Ryan: I pulled a quote from the book that stuck out to me. You were kind of describing the way in which music inspired the Sir Kid character. Sort of describing music, you wrote, “The fact that music, more than anything, existed between the lines of rigid thought and dogma, that it refused to be cornered by anything approaching the scientific method.” What does music mean to you today after all these years and how has it prepared you for everything else you do?
Griffin: Sir Kid’s background is in mathematics and economics and these formulas and the uniform economic equation that he uses in the book. I went down the rabbit hole with that stuff! But what I mean by that quote is that, what Sir Kid finds fascinating about music is that it defies quantification.
Now, there are certain mathematical principles to musical bars and beats and measures. And it’s really amazing how mathematical music is and the actual physical sound waves. But what makes a song successful, what makes an idea successful, is that can’t be written down. You can’t explain it. Because it plucks at the heartstrings and the emotions. Nobody has had the golden ear or the golden key to figuring that out. There are certain people that are better than most: Paul McCartney, John Lennon. But, for most of us, I don’t care how smart you are or how great of a musician, it’s really just hit or miss all of the time with what’s going to work. Novelists too.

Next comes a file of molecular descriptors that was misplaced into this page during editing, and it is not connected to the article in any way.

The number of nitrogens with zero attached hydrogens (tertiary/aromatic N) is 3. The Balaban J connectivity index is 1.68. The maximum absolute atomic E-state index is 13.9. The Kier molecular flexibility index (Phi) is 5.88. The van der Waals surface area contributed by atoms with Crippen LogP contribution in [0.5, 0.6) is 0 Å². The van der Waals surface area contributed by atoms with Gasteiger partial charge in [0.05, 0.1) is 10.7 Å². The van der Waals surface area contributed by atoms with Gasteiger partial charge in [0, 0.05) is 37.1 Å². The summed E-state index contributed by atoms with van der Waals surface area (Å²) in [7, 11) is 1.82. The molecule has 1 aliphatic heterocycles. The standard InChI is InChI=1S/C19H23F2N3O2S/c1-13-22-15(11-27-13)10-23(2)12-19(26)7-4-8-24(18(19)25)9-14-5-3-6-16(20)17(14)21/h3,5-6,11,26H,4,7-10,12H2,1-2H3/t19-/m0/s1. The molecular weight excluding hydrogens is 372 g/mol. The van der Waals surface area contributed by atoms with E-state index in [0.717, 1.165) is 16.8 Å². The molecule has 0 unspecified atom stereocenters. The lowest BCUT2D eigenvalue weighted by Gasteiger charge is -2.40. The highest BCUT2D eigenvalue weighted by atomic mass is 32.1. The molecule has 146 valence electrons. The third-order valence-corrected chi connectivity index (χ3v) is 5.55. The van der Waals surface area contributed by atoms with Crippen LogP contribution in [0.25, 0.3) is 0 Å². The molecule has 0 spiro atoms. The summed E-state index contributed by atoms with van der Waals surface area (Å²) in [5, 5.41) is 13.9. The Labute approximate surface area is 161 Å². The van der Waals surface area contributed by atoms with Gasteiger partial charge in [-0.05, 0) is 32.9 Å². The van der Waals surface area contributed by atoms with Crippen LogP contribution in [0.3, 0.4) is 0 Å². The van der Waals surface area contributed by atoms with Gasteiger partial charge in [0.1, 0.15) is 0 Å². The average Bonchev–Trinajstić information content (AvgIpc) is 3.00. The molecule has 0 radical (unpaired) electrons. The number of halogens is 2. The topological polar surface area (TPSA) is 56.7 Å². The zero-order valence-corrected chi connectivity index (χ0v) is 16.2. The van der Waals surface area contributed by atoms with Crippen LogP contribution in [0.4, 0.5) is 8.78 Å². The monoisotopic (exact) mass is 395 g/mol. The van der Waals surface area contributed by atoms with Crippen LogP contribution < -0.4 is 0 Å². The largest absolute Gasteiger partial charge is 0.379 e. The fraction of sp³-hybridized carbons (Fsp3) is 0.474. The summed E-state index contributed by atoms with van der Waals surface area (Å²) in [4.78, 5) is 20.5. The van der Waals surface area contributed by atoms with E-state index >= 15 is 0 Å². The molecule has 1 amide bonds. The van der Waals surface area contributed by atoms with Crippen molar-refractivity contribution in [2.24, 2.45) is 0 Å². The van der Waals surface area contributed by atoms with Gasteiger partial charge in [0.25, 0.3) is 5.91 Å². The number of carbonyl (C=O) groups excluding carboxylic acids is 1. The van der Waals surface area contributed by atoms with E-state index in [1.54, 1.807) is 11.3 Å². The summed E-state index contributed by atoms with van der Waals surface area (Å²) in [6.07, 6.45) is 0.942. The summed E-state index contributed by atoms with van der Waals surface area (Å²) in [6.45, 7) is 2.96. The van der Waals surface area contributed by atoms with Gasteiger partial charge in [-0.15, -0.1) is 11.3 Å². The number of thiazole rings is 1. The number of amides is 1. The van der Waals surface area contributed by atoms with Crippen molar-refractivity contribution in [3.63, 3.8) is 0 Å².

I think that’s why somebody as accomplished as Sir Kid, a knighted billionaire at 28, still sees music as that elusive thing that can’t be figured out. And that’s why such an inquisitive brain as his is drawn to it.
Ryan: It’s a concept that lies at the heart of the book: the music industry is continually evolving. How important is it that we do that as people too in any business or line of work?
Griffin: It’s critical. I’ve seen it in my own life. I don’t think there’s just a second act. I think there’s a third, fourth and a fifth act. They say, youth is wasted on the young. I don’t think that youth is a requirement of continuing to evolve — and getting better and taking that wisdom and continuing to discover new things about yourself.
I’m living proof. Since I turned 45, the things that have happened in my career, when I could’ve just been written off, have been amazing. And it’s because I think to myself, “I’m going to continue to seek things out and stay wide eyed.” I think that in any business, in any endeavor, you can always pivot — and discover new things about yourself. But it requires intention. And it’s not a passive thing.
So, my hope with the book was, “I’m going to share some of the things that work for me.” They’re not absolute rules. They’ve worked for me and I’ve seen them work for others. I’ve seen them work in people that I admire. But I wanted to share that.
I think that anybody can take something from the book. I know they can.